Samuel Tressler, who was a member of the collective and played a big role in bringing independent cinema to the space, explained last week how important he felt the film screenings were to Frederick and the evolution of its arts scene. Currently attending clown school in France, he noted via email how much of himself he put into establishing Area 31 as a go-to place for those wanting to support creativity in the area.
“I really loved getting to share a bit of my heart through the films we programmed,” Tressler said. “I am such a nerd for film as a cross between art and entertainment and would get so excited to see the excitement in others when they found new gems through what we played. Showcasing local film work acted in the same way. I hope we inspired a lot of people, both fans of films and creators.”
Danniel Knight II, leader of local band Sunniva, echoed Tressler’s sentiment. Having described Area 31 as the place his band has played the most throughout the years, he also noted that he’s not sure his band would be where it is today without the ability to perform at the soon-to-be-shuttered venue.
“It was a good space to get comfortable playing and develop our own sound,” Knight said. “And it was a good place to really grow. If that venue wasn’t there, that would have cut down on a lot of the opportunities for us to play. There was no pressure — it was always warm and friendly. It was like a house party that allowed for more comfortable artistic expression.
“Not many people knew about it,” he added. “It was a cool spot like that. It was like, if you knew about it and you went there, it was a great time. Sometimes, I’d post something online and only certain people would understand what I was saying. Some people would be like, what is this? What is Area 31?”
While the future of Area 31 at 31 E. Patrick St. might be nonexistent, the future of the collective behind Area 31 is very much alive. Rumors have been swirling about potential spaces that could replace the current location, though nobody quite knows for sure what’s real and what’s not. Peters, for his part, is particularly mum about what may or may not happen next.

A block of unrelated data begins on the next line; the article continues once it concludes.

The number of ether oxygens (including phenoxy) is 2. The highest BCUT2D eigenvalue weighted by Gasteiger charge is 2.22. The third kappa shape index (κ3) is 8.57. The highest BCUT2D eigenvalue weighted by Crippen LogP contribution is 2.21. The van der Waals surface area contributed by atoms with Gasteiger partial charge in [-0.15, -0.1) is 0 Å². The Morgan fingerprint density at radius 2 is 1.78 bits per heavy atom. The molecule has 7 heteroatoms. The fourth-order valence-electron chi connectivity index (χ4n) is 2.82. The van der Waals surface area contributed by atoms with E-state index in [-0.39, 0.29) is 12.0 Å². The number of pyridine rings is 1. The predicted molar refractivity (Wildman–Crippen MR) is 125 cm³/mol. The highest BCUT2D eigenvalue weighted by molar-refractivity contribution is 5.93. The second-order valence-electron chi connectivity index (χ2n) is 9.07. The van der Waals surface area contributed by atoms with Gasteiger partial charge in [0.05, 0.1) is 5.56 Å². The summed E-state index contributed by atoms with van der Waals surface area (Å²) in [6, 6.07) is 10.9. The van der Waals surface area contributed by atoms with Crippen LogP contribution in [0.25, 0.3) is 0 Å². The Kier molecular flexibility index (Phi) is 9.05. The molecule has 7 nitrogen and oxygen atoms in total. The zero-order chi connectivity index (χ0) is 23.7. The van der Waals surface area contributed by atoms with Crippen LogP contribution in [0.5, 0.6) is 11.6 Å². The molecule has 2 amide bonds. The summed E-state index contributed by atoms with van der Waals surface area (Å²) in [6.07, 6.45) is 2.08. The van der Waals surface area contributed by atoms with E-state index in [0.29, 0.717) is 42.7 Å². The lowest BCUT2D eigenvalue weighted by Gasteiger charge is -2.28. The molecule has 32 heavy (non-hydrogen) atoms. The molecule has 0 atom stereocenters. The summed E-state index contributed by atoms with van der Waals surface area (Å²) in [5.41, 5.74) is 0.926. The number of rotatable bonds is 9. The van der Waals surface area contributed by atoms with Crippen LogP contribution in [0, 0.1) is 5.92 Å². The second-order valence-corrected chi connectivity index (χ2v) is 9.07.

What is known for sure, however, is that he decided to say goodbye to the current address because of a spike in rent. It just didn’t make financial sense to continue doing what they were doing while paying what the landlord was asking for once February comes around.
Regardless of what lies ahead, though, there’s no mistaking how much the place will be missed, according to those who knew about it and frequented it. Ghim, who also proclaimed the space as the “unofficial headquarters of the 72 Film Fest,” said he will always hold it dear when it comes to memories he’s made in the art scene around town.
“I think people will miss this after it’s gone,” he noted. “It had this center of gravity to it and I think it’s gonna be hard to replace. They’ve done so much to promote indie film here. I’ve seen them for a number of years do these stellar projects, like Cinemondays — they were showing things that were more cutting edge than some of the neat cult classics they do for the Flying Dog series. What Area 31 was doing was a whole other beast.”
Tressler had a similar take.
“It’s bittersweet,” he added. “I have been wanting to explore some studies and inspirations out of the country so I was planning a move when I heard of the rent spike. Area 31 has become a staple in Frederick, especially for me after working out of there for six years making my feature, running the rental house and managing space rentals. It was surprising to think it wouldn’t stay around indefinitely.”
Peters, meanwhile, was more succinct in his reflections.
“It’s time to move on,” he said while holding a cup of coffee. “It’s primary purpose was to rent equipment, but we’ve always asked how we could be of service to the arts community.”
“So,” he concluded, “I hope we did that.”
And most would argue they did — even if its supporting role stature meant you had to read the credits to know its name.
Follow Colin McGuire on Twitter: @colinpadraic.